by James Brown, contributor.
Doctor Strange is the fourteenth movie in the Marvel Cinematic Universe, following on from Captain America: Civil War which was basically an Avengers movie with what essentially is an origin story. It introduces both a new hero who will most likely have key role going forward along with introducing the mystical side of this universe and various fantastical elements never seen before.
Doctor Stephen Strange (played by Benedict Cumberbatch complete with an American accent) is a very talented but also arrogant surgeon. After a severe car crash he is left with damaged hands that modern medicine cannot heal. He goes on a journey where he discovers a secret group of people led by the so called Ancient One (Tilda Swilton) who are trained in the mystic arts. After a crash course where his eyes are opened to previously unfathomable concepts, Strange endeavours to learn and train himself in the hope of healing his hands. Unfortunately for him, he ends up caught in a conflict between the group led by the Ancient One and a group of zealots who hope to harness the power of a dark being.
Benedict Cumberbatch was criticised by some as too much of a safe choice for this role. That said, it’s hard to fault Marvel for picking him. He is able to play this arrogant yet heroic character – a character who is hard to like at first, but who grows on you and manages to make you laugh by showing a lighter side with typical Marvel humour – quite comfortably. Tilda Swilton was also criticised for her casting due to the Ancient One being portrayed as an Asian male in the comics. She manages to dismiss these criticisms with a great performance, delivering exposition that would be cringe-worthy in the wrong hands along with being a genuinely interesting and exciting character. Other characters do not fare so well – not because of their actors who do the best they can, but due to the lack of time in the movie. Chiwetel Ejiofor plays Baron Mordo, a follower of the Ancient One who teams up with Strange and Rachel McAdams plays a doctor who has a complicated relationship with Strange.
It has been a criticism of Marvel’s movies that they lack memorable villains, with only Tom Hiddleston’s Loki really being outstanding. Mads Mikkelsen has the unenviable role of playing the villain Kaecilius in this movie, having to compete with the origin story and introduction of the mystic arts among other things. While he is not likely to be at the top of anyone’s list of best villains, he is far from bad. He is an improvement on Christopher Eccleston’s underused Malekith from Thor: The Dark World, and doesn’t quip constantly like James Spader’s Ultron. In fact, it is a rather understated performance which is much-appreciated when compared to the usual camp or over-the-top performances. He also gets a laugh with some deadpan humour.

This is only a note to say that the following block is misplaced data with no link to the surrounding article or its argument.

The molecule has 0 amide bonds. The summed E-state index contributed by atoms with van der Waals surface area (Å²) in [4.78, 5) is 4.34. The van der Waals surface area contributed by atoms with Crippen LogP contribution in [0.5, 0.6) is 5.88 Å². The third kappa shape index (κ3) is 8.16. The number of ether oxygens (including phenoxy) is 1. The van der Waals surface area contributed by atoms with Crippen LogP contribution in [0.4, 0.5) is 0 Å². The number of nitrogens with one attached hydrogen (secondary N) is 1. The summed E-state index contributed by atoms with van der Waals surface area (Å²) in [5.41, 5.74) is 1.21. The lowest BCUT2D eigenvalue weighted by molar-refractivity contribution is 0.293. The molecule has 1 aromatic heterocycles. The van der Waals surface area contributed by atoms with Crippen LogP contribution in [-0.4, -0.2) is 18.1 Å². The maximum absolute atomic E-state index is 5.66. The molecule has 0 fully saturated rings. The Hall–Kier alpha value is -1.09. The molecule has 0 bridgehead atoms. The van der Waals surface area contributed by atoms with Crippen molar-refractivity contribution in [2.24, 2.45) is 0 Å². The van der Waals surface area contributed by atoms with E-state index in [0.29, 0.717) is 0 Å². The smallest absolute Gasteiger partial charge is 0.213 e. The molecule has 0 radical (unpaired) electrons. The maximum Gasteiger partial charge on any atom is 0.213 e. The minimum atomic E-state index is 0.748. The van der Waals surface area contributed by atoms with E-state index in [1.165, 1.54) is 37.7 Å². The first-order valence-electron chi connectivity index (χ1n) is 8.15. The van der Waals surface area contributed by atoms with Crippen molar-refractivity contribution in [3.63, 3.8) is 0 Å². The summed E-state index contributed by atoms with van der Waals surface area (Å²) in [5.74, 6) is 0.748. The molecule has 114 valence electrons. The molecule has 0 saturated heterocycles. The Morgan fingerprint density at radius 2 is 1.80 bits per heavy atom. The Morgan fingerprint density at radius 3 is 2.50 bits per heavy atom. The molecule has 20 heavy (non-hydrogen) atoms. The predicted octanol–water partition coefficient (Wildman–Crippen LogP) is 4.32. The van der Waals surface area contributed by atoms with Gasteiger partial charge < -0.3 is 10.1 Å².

Marvel like to please everybody, which is no bad thing. All the same, it must be said that the movie suffers a bit on account of its role as an origin story, and at times it is predicable following familiar beats from previous movies. You do feel at times that the movie feels the need to explain things and set things up before really getting going. It is a quite short film relative to other films in the genre, clocking in at just under 2 hours, and it’s hard not to wonder if a few more minutes of run-time to flesh out some of the characters would have improved it. Also, while it doesn’t have as much humour as some of the other Marvel movies, not all of what is there lands successfully.
The thing that really makes this movie stand out are the visuals, and if the effects are not acknowledged at award season there is something seriously wrong. From the start of the movie, we get buildings tumbling and swirling over one another, shifting gravity, shattered mirror effects representing doors to other dimensions, a psychedelic trip through the multiverse, a weighty car crash and (of course) the spell-casting itself – which is seriously cool among many other things. Even the fight scenes are exciting and innovative, not dragging on too long.
Doctor Strange probably won’t be many people’s favourite superhero movie, but once again Marvel has proven that they take a character that isn’t that well known to the general public and turn their story into a highly-polished movie. It does suffer from having to lay the foundation work for this new side of the MCU whilst also acting as an origin story, but it makes up for this with great acting, stunning effects and set pieces, and has refreshing ideas which invert some of the traditional tropes of movies in this genre.